Thursday, May 29, 2008

The Marking 08

On Tuesday, I went to the markers’ meeting in Glasgow, an annual event attended by the hard-up, hardworking or just plain masochistic teachers who volunteer to mark (in this case) Higher English – the English exam taken by Scottish pupils who hope to gain university entrance.

Markers come from all over Scotland and you meet some people there year after year. Rather pathetically, it feels like a bit of a day out. I get the train through to Glasgow, which counts as excitement in my life, and a taxi – a rare event – to the venue. We then get free coffee and muffins! Later, even more thrillingly, there’s a free lunch.

We’re paid £2.67 per script and the first evening it took me three hours to mark seven scripts. I reckon that’s about 60 pence per hour. This is the point in the process when you think about how free that lunch actually was… .

I’ll speed up, though, once I become more familiar with the passages and the questions and stop agonising so much over the exact shades of wrongness of some of the students’ answers.

On the train on the way home I talked to a fellow marker whose teacher husband left her for the school secretary a few years ago. Now the deserted wife has a new partner, a millionaire businessman. He’s actually an old flame who sought her out after thirty years apart. You couldn’t put this in a novel because it would seem unrealistic, but there she was, glowing with happiness and prosperity.

I bet she won’t be doing The Marking next year…

And now I must ignore my garden in the evening sunlight and get down to work with a red pen.


  1. My father-in-law taught English in Ayr for years and he too used to mark exam papers. He did it every year and every year said he would never do it again!

  2. You're doing God's work, or some close approximation thereof. It's so interesting to me, seeing the whole process of education from the other side of the fence.

    I'm so glad your fellow marker has a second chance at happiness, hopefully with someone who will appreciate her true worth. I won't be surprised if you see her next year after all, though. I doubt any of the markers are performing the service for money, so it has to be from dedication and a sense of the value of the job.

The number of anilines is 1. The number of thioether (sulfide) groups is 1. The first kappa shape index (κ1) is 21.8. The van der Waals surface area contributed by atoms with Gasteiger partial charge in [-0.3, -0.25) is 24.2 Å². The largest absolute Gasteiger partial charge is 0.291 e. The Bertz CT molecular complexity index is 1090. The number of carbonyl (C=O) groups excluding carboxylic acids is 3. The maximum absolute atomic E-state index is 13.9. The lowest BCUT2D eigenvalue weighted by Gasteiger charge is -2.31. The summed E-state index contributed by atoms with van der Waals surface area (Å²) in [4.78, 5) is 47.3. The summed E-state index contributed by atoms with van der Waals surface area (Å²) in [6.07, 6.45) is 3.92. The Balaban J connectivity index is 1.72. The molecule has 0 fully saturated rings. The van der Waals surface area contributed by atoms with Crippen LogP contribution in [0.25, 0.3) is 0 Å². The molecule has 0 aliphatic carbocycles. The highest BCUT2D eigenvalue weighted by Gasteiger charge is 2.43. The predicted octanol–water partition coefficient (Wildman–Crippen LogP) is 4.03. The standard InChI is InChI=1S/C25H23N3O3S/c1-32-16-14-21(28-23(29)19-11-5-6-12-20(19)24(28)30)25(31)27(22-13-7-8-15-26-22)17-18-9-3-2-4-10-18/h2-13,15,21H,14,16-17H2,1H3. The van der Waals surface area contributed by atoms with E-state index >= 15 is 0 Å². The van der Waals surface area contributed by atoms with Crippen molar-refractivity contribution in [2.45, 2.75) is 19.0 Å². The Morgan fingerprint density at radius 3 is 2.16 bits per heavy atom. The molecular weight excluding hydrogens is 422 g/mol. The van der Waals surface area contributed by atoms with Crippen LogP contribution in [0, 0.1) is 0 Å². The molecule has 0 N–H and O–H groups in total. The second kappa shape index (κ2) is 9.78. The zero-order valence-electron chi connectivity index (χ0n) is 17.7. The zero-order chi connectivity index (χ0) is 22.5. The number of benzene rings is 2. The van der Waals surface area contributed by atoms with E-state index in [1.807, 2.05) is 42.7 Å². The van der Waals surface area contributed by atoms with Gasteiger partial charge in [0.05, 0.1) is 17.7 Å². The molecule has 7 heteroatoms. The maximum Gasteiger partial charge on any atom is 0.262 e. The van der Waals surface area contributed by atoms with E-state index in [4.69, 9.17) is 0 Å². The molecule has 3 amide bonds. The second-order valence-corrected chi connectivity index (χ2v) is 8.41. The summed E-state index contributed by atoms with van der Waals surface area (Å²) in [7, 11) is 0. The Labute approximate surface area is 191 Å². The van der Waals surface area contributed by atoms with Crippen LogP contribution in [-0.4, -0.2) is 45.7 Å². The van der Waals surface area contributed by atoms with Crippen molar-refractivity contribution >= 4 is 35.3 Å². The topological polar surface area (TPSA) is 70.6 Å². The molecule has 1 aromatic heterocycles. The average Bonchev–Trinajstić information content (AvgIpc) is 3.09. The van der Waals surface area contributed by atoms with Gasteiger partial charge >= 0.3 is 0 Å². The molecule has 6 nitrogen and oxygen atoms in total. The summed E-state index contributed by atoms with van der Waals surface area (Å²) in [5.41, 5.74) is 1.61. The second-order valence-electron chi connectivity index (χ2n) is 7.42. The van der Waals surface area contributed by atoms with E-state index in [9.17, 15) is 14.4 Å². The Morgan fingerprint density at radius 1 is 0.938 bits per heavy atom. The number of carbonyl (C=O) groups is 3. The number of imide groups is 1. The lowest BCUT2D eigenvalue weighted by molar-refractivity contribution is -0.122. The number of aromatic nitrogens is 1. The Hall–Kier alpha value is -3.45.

3. Good for your friend- the best revenge is a life well lived (with a mega-weatlhy partner!)

  4. The photos/flowers are beautiful. Thank you for sharing!

  5. Have you considered taking your comedy routine on the road? I bet you'd get paid better than you do for all that marking! So glad your colleague had another shot at being happy---and prosperous to boot. Hope the faithless one is cooling his wandering heels at impoverished leisure somewhere!

  6. Quite a few of my friends mark too, and their homes are starting to pile up with papers again! Mind you, a lot are now scanned in and sent to places abroad too, I gather. Hmmm. Not so good.
    It is not long though to your summer holidays, Isabelle. At least yours start long before mine!

  7. Is that an alium? I'm dreadfully ignorant of the actual names of most flowers!

  8. How on earth could you ignore that beautiful garden? I love your story about the fellow marker -- serves the old coot right. And how perfect for her -- I hope she's deliriously happy now! Don't work too hard at your marking!

  9. i did a little research after you told me about your "thing", and if you want a way to make more money using your your blog you can enter this site: link. bye.

  10. Ah, I hadn't realised how enlightened the Antipodes are. We get paid an hourly rate for HSC marking. It's done in a very concentrated period (English is a couple of weeks, subjects with a smaller candidature less time) and involves going to a site and marking there, after school and on Saturdays (think big draughty hall filled with exam desks and lots of teachers, head-down tail-up). So you suspend your life for that time. Very useful info to take back to your classroom.

  11. A labour of love indeed. Good for you! It sounds rather enjoyable really.
    I love the fairy tale ending of the deserted wife story :) Well deserved after suffering the indignities of a faithless husband.
    Your alium is beautiful. Mine are the same color, and blooming now too.
    I hope you're finding some time to potter in the garden between marking.

  12. A very intriguing post.
    I would love to know the more trivial details of the faithless husband, & the long lost wealthy lover.

  13. Allium! Beautiful! Theoretically i have one of those...somwhere in the overgrowth.

    Loved the story about the markers. I worked marking Art for about eight years. 6 hours per evening on site, very tiring, in rows of desks for the papers and panels for the artworks.

    I am renowned for the incident during the dinnerbreak once when I fancied I would take out one of the horses next door for a spin, and had to ride it back to the marking pavilion because they locked the stables up. The supervisor who chastised me could barely contain her laughter. I was stuck with this huge prancing chestnut HORSE.

    Mind you, this was in the city near a large riding centre, unbelievably.

    Funny at the time.

    Still I always felt honoured to be marking these things that would dictate what kids would do with their lives.

  14. I took my "A" levels back in 1955 (God! that sounds like ancient history!). The results were so important: the announcement of them so ominous: those who got good ones were so happy. We never realised what went on behind the scenes with all those poor "markers".
    This is my belated "thank you".

  15. I'm new to your site and already I'm missing the next update but presume you are stuck with the dreaded marking .....hope it's going well.

    Lesley x